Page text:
The Radiographer in a radiodiagnostic or radiotherapy facility plays a central role in the evaluation of the quality assurance program.
(i) On the first level evaluation he/she ensures that the results of the monitoring procedures
are used to evaluate the performance of the x-ray system(s) to determine whether corrective actions are needed to adjust the equipment so that the image quality or treatment outcome consistently meet the standards.
(ii) The radiographer is and should always be part of the team that evaluates the effectiveness of the program itself. Possible means include carrying out studies of the retake rate and the causes of the repeated radiographs, examination of equipment repair and replacement costs, subjective evaluation of the radiographs being produced, occurrence and reasons for complaints by radiologists, and analysis of trends in the results of monitoring procedures
The radiographer should always remember to record the number of rejects recorded daily or weekly, depending on the facility’s analysis of its needs.
The reasons for the rejection should also be determined and recorded.
The radiographer is the custodian of the records on the results of the monitoring techniques, any difficulties detected, the corrective measures applied to these difficulties, and the effectiveness of these measures.
These records are a tool for maintaining an effective quality assurance program and not to view the data in them as an end in itself but rather as a beginning.
The radiographer is a cardinal part of the facility staff who write the QA Manual. This is normally written in a format that permits convenient revision as needed and should be made readily available to all personnel. The content of the manual is determined by the facility staff, of which the radiographer plays a central role.
A QA program include provisions for appropriate training for all personnel with quality assurance responsibilities and this should be specific to the facility and the equipment. This should include both training provided before the quality assurance responsibilities are assumed and continuing education to keep the personnel up-to-date.
More experienced radiographers train younger and newer colleagues who have QA responsibilities. They train and supervise other clinical and none—clinical personnel who carry out QA duties.
In large facilities such as hospitals where there are QA committee the radiographers have cardinal role to play in the function of such body. They are involved in and maintain lines of communication among all groups with quality assurance and/or image production and interpretation or radiation treatment outcome responsibilities.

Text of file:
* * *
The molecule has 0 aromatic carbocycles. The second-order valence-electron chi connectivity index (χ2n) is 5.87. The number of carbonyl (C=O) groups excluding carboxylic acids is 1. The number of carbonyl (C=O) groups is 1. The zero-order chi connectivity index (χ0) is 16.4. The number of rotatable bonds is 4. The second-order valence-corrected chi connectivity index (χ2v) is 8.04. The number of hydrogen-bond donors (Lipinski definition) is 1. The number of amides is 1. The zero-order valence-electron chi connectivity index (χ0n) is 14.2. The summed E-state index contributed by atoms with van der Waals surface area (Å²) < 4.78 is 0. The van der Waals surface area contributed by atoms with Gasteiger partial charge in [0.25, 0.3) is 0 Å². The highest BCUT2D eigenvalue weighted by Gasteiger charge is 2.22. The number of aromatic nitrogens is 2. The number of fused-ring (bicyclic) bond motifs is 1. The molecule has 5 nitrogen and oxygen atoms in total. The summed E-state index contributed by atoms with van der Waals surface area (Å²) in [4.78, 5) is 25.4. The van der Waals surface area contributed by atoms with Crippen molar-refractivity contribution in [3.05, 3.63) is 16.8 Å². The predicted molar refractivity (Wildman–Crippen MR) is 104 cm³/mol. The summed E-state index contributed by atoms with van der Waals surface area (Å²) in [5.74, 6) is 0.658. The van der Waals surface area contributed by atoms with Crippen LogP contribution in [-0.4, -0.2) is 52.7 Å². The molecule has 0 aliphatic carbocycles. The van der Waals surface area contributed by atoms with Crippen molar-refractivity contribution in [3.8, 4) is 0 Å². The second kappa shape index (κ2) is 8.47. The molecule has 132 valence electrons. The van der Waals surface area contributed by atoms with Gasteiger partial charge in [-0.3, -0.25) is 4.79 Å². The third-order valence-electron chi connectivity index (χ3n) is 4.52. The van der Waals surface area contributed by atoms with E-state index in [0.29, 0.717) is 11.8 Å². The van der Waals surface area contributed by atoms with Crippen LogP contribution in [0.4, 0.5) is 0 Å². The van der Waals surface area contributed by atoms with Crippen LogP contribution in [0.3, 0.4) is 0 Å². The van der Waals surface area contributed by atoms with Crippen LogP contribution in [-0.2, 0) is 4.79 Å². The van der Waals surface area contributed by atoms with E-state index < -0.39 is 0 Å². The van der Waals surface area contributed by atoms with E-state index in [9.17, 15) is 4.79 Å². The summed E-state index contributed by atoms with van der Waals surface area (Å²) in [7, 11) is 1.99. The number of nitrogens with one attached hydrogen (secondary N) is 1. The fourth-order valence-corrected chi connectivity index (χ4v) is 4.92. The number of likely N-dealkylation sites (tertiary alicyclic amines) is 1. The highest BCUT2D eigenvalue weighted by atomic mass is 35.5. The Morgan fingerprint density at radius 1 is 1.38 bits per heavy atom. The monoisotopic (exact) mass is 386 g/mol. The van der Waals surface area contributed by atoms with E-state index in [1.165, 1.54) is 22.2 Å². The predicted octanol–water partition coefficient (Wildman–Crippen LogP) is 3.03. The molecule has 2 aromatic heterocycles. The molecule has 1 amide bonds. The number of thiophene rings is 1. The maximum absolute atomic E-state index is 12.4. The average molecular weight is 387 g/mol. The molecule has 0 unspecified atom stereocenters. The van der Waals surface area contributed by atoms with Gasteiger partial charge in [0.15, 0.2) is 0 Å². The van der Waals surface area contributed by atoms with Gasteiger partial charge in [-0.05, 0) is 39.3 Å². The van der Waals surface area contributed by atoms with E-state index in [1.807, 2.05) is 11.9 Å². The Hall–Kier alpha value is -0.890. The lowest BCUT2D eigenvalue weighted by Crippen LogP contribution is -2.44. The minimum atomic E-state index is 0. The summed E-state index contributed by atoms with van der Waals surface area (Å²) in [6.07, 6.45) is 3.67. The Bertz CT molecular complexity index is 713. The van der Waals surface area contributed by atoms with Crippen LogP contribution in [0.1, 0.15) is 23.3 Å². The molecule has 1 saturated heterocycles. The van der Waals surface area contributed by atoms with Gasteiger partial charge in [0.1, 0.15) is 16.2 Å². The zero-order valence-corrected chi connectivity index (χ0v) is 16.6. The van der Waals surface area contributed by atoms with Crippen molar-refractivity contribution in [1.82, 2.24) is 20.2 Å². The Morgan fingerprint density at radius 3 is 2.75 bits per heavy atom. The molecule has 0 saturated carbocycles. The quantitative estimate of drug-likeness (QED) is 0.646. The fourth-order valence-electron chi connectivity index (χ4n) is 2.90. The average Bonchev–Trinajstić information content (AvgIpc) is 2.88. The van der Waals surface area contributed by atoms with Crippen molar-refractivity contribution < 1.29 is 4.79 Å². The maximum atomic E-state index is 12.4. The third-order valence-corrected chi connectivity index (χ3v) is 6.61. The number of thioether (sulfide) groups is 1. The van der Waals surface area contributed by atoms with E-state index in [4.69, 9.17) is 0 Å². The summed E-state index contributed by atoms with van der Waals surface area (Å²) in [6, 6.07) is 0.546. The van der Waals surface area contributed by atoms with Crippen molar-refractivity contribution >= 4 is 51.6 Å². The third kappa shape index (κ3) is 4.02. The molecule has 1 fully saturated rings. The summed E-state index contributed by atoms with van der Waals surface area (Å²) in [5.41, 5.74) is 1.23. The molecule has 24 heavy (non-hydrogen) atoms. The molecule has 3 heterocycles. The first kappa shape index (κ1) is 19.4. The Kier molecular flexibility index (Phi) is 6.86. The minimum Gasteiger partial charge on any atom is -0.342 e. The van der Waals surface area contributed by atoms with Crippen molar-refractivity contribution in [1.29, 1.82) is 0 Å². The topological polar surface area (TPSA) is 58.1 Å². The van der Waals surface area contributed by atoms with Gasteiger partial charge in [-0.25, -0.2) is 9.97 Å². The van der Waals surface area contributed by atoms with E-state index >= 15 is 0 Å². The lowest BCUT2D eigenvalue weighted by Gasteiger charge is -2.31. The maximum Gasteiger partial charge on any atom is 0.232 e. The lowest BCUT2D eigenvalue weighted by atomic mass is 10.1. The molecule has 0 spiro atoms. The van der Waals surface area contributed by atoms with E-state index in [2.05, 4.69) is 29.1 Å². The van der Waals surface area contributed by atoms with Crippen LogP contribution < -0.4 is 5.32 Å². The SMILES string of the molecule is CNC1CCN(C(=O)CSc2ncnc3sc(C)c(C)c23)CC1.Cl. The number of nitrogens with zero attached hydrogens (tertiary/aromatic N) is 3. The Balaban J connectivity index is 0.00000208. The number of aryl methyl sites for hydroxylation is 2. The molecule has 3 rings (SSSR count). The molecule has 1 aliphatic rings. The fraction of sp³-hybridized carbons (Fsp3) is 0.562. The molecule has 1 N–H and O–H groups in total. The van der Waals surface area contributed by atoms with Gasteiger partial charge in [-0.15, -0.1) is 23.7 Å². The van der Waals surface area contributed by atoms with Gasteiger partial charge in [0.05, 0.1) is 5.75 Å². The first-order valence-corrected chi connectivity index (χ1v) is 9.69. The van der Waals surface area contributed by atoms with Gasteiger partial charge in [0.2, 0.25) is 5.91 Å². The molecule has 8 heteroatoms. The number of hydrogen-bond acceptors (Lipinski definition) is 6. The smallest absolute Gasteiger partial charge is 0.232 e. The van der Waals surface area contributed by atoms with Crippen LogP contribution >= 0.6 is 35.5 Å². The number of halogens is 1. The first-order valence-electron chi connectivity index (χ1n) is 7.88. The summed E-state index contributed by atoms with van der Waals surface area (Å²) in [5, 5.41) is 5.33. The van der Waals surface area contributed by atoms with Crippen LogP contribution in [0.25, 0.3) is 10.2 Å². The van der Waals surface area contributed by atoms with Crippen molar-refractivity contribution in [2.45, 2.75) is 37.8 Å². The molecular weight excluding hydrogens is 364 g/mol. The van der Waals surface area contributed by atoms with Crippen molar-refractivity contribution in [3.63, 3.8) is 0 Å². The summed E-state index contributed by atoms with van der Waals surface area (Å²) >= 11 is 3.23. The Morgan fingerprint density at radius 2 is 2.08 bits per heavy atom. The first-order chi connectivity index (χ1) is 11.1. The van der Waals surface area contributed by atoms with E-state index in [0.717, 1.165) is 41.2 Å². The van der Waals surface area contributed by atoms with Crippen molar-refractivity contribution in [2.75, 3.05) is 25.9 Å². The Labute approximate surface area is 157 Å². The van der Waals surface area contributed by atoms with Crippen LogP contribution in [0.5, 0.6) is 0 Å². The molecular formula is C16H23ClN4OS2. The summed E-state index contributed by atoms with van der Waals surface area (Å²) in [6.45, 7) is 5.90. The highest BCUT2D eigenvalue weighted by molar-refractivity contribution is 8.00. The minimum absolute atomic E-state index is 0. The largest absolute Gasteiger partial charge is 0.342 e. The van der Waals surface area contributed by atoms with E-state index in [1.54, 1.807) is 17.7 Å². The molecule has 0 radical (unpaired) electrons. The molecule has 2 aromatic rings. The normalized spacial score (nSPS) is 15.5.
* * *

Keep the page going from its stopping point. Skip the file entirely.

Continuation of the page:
This Quality Assurance Committee and/or the senior management member in charge review the facility’s quality assurance program to determine if its effectiveness could be improved.
From the foregoing we see how broad QA is and how central our role as radiographers in every aspect of it. Radiographers should from today reflect on these roles. We have to congratulate ourselves where we have been able to perform these roles effectively:
In the area of taking up QA responsibilities, ensuring and producing consistently quality images which support clinical diagnosis; where we have ensured that these have been done at as low as reasonably achievable dose to our patients.
Some of us, however, in our facilities might not have fully played this role effective, maybe out of lack of information or were not let to assume that role. This could be that you could not avail yourself to acquire the appropriate skills to accomplish these roles. Or it could also be that you were just not allowed to do it.
To these colleagues especially, and to all us, we now understand that there is more we can do.
Facility owners and policy makers should see radiographers as central role players in the quality assurance programme in the radiodiagnostic and radiotherapy facilities.
They are indispensable part of the QA team; they should therefore not be limited but their role rather recognized and appreciated in every phase of the of QA program.
It is the hope that when these are put in place, our clients, the patient will receive the optimum quality care that each of them deserves. Then our slogan of ensuring quality medical imaging and radiation therapy will become a reality. We will then be living with confidence our motto: Service to Humanity.
Rev James William Ampofo
Deputy Chief Radiographer,
Korle Bu Teaching Hospital.
(8th November, 2016).